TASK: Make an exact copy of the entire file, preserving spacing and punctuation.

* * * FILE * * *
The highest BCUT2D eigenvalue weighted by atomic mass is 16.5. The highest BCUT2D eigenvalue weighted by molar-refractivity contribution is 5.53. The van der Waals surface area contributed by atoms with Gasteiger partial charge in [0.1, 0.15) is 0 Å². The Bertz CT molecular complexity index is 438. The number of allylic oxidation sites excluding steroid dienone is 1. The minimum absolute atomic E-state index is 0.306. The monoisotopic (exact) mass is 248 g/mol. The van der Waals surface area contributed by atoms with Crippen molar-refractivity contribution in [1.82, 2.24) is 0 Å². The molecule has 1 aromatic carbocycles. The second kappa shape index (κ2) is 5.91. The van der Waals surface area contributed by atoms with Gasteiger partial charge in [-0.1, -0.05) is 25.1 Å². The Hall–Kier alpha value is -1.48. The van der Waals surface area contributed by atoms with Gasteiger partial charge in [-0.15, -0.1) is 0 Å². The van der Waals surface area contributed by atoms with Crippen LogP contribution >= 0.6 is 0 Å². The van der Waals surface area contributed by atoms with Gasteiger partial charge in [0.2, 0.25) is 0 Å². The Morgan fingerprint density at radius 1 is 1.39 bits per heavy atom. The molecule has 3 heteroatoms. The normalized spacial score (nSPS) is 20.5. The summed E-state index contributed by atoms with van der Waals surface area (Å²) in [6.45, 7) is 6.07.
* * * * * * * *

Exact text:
The highest BCUT2D eigenvalue weighted by atomic mass is 16.5. The highest BCUT2D eigenvalue weighted by molar-refractivity contribution is 5.53. The van der Waals surface area contributed by atoms with Gasteiger partial charge in [0.1, 0.15) is 0 Å². The Bertz CT molecular complexity index is 438. The number of allylic oxidation sites excluding steroid dienone is 1. The minimum absolute atomic E-state index is 0.306. The monoisotopic (exact) mass is 248 g/mol. The van der Waals surface area contributed by atoms with Crippen molar-refractivity contribution in [1.82, 2.24) is 0 Å². The molecule has 1 aromatic carbocycles. The second kappa shape index (κ2) is 5.91. The van der Waals surface area contributed by atoms with Gasteiger partial charge in [-0.1, -0.05) is 25.1 Å². The Hall–Kier alpha value is -1.48. The van der Waals surface area contributed by atoms with Gasteiger partial charge in [-0.15, -0.1) is 0 Å². The van der Waals surface area contributed by atoms with Crippen LogP contribution >= 0.6 is 0 Å². The van der Waals surface area contributed by atoms with Gasteiger partial charge in [0.2, 0.25) is 0 Å². The Morgan fingerprint density at radius 1 is 1.39 bits per heavy atom. The molecule has 3 heteroatoms. The normalized spacial score (nSPS) is 20.5. The summed E-state index contributed by atoms with van der Waals surface area (Å²) in [6.45, 7) is 6.07.